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UV-induced mutations in seemingly normal skin may predict skin cancer

Science Advances
Reuters Health - 11/01/2021 - A novel technique called ultradeep sequencing revealed clonal mutations (CMs) induced by ultraviolet (UV) light exposure in seemingly normal skin samples. Researchers say the findings could pave the way to assessing skin damage and skin cancer risk before any signs emerge.

"Our study not only confirmed the existence of microscopic groups of cells in the normal skin with DNA alterations, so-called 'mutations,' but also allowed us to discover systematic differences between the mutations caused by UV from the ones caused by aging or other environmental factors," Dr. Gyorgy Paragh and Dr. Lei Wei, both of Roswell Park Comprehensive Cancer Center in Buffalo, New York, told Reuters Health by email.

"The UV-induced mutations often occur in specific sites ('hotspots') of human genes," they said, "and interestingly, some of these sites are rarely mutated in non-sun-exposed skin even with aging or other factors."

"We knew that mutational hotspots exist, but our finding that over one-third of the difference between the mutations in sun-exposed (SE) and non-SE (NE) areas were due to mutations in just six codons was striking," they noted.

"Our work shows that sun exposure in the skin leads to specific patterns of UV-induced mutations," they added "We also showed that the burden of mutation could be determined from clinically relevant small skin samples, and the burden of mutations can be combined in a clinically meaningful way to compare individual skin mutation levels."

"These findings identify targeted ultradeep sequencing of skin DNA samples as a tool to assess potentially cancer-causing cumulatively skin damage before the appearance of visible skin changes," they conclude.

As reported in Science Advances, the researchers developed a sequencing panel to asses the 55 most commonly mutated segments from 12 genes in normal skin. They used the panel to characterize 450 individual-matched SE and NE normal human skin samples from 13 White postmortem donors over age 55; 360 samples made up the discovery cohort and 90, the validation cohort.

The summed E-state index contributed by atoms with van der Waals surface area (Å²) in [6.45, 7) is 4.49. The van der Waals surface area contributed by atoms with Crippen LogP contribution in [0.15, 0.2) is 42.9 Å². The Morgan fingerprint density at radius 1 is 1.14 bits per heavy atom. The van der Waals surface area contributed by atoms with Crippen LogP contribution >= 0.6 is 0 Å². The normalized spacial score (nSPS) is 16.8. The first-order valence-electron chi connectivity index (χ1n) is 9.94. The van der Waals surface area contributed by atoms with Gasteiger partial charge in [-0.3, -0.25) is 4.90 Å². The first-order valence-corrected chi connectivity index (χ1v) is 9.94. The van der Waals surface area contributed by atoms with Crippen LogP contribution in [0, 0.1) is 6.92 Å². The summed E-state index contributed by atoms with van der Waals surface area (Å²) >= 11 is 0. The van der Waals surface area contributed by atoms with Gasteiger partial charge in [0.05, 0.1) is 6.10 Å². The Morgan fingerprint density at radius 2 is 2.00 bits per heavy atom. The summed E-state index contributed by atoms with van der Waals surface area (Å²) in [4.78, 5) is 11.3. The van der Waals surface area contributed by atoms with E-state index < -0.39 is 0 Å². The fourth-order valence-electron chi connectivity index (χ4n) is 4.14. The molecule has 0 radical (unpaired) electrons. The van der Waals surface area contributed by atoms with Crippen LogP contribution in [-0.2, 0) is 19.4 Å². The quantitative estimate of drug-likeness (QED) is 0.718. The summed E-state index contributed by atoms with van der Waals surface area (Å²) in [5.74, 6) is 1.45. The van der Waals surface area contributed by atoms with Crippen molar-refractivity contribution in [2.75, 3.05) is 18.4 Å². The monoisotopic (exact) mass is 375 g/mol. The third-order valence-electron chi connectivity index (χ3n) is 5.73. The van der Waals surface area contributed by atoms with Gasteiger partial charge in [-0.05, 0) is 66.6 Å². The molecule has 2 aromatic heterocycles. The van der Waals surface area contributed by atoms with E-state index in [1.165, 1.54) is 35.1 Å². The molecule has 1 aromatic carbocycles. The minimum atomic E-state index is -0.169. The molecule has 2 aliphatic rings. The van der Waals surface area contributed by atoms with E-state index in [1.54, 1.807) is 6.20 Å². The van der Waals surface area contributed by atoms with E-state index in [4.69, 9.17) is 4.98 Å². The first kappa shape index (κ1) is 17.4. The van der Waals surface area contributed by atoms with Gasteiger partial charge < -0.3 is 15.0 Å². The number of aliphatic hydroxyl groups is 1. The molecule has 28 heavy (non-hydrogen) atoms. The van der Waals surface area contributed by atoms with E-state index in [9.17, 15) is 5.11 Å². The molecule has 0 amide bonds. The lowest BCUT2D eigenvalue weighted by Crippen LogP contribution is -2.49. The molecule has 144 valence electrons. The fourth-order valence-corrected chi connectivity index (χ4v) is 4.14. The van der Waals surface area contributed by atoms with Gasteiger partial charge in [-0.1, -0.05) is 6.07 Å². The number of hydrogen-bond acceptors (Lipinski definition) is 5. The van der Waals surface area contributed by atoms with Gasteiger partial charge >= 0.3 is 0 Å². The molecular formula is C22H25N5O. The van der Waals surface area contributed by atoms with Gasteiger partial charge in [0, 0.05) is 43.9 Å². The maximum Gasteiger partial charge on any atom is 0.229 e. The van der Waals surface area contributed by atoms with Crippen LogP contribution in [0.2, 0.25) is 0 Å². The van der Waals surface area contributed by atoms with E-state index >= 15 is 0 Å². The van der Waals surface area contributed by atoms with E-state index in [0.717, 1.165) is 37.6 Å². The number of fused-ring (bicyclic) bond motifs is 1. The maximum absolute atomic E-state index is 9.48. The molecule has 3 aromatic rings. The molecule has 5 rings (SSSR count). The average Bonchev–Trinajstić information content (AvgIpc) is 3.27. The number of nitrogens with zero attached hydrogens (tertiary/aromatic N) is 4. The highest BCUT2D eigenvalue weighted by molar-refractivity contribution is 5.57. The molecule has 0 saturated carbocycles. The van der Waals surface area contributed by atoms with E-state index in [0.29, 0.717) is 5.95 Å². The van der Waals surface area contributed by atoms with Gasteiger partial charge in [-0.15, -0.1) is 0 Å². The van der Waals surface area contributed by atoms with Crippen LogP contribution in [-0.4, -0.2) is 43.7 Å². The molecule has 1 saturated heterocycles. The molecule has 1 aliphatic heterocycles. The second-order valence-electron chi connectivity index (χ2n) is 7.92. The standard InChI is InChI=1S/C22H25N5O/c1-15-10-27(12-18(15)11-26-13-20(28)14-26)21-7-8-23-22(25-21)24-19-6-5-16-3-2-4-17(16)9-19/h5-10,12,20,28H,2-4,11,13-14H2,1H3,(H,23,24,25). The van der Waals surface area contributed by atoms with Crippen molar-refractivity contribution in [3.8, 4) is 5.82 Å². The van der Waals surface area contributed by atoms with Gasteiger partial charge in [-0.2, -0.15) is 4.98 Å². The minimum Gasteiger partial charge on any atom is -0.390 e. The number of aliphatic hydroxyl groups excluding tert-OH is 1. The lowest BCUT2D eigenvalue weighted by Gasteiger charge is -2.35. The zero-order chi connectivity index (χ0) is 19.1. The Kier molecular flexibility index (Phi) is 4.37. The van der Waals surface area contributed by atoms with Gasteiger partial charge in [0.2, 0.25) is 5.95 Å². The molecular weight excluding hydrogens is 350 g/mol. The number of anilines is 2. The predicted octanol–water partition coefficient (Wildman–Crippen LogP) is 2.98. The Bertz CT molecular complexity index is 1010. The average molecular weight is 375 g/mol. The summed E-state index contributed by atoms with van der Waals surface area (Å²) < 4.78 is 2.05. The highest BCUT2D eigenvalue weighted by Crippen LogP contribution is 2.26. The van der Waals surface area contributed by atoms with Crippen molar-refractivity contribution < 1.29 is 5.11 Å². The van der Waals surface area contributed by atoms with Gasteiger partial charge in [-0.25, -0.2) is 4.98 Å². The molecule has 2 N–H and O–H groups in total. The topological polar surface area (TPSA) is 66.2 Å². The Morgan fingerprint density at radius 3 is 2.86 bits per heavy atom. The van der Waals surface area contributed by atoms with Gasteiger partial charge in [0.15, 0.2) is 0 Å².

For an extended cohort, 20 skin samples were obtained eight patients (mean age, 78; half women) undergoing surgeries for cutaneous squamous cell carcinoma (cSCC).

Significantly more UV-related mutations were found in the SE skin samples (226 mutations) compared with the NE samples (72 mutations).

Only six of 55 original regions were found to harbor significantly enriched mutations in the SE samples, and the number and relative contribution of CMs were significantly different between SE and NE areas.

Hotspots were seen in TP53, NOTCH1, and GRM3, where mutations were significantly associated with UV exposure. In the normal skin from patients with cSCC, cancer burden was associated with the UV-induced mutations, with the difference mostly conferred by the low-frequency CMs.

The authors state, "These findings provide previously unknown information on UV's carcinogenic effect and pave the road for future development of quantitative assessment of subclinical UV damage and skin cancer risk."

Drs. Wei and Paragh added, "We are starting a human biospecimen research study to show the utility of the focused ultra-high depth sequencing method for predicting human skin cancer risk and skin cancer prevention efficacy. We are also developing a new, fast and inexpensive non-scarring skin sampling method to allow wide-scale adaptation and easy clinical translation of focused ultra-high depth sequencing."

Dr. Janice Mehnert, associate director for clinical research at NYU Langone's Perlmutter Cancer Center, commented in an email to Reuters Health, "Determining that the low frequency clonal mutations are associated with the development of cSCC is a step to understanding tumor initiation and promotion. This may ultimately help us identify which patients are at risk for the development of cSCC and may even potentially reveal new targets for systemic treatment. Further validation of these findings in a larger prospective dataset is a logical next step."

SOURCE: https://bit.ly/2LquVaz Science Advances, online January 1, 2021

By Marilynn Larkin

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